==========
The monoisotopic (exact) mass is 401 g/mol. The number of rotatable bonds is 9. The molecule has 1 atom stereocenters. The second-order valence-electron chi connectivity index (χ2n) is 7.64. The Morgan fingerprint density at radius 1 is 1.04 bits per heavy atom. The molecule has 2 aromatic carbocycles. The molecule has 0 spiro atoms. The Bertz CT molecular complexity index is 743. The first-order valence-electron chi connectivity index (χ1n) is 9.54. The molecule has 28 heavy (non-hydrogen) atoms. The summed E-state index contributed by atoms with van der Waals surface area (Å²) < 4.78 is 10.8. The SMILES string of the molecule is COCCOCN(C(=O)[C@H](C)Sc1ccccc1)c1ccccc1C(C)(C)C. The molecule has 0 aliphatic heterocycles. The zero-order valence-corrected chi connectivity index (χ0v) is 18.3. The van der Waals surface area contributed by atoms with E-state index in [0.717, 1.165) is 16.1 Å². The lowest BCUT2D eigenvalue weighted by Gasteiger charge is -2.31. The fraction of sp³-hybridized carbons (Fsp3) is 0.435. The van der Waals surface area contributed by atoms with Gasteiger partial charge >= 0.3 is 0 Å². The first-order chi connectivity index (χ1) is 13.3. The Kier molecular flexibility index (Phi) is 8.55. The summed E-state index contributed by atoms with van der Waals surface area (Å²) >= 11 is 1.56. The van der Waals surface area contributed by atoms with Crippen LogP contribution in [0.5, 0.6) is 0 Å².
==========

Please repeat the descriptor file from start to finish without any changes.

The monoisotopic (exact) mass is 401 g/mol. The number of rotatable bonds is 9. The molecule has 1 atom stereocenters. The second-order valence-electron chi connectivity index (χ2n) is 7.64. The Morgan fingerprint density at radius 1 is 1.04 bits per heavy atom. The molecule has 2 aromatic carbocycles. The molecule has 0 spiro atoms. The Bertz CT molecular complexity index is 743. The first-order valence-electron chi connectivity index (χ1n) is 9.54. The molecule has 28 heavy (non-hydrogen) atoms. The summed E-state index contributed by atoms with van der Waals surface area (Å²) < 4.78 is 10.8. The SMILES string of the molecule is COCCOCN(C(=O)[C@H](C)Sc1ccccc1)c1ccccc1C(C)(C)C. The molecule has 0 aliphatic heterocycles. The zero-order valence-corrected chi connectivity index (χ0v) is 18.3. The van der Waals surface area contributed by atoms with E-state index in [0.717, 1.165) is 16.1 Å². The lowest BCUT2D eigenvalue weighted by Gasteiger charge is -2.31. The fraction of sp³-hybridized carbons (Fsp3) is 0.435. The van der Waals surface area contributed by atoms with Gasteiger partial charge >= 0.3 is 0 Å². The first-order chi connectivity index (χ1) is 13.3. The Kier molecular flexibility index (Phi) is 8.55. The summed E-state index contributed by atoms with van der Waals surface area (Å²) >= 11 is 1.56. The van der Waals surface area contributed by atoms with Crippen LogP contribution in [0.5, 0.6) is 0 Å².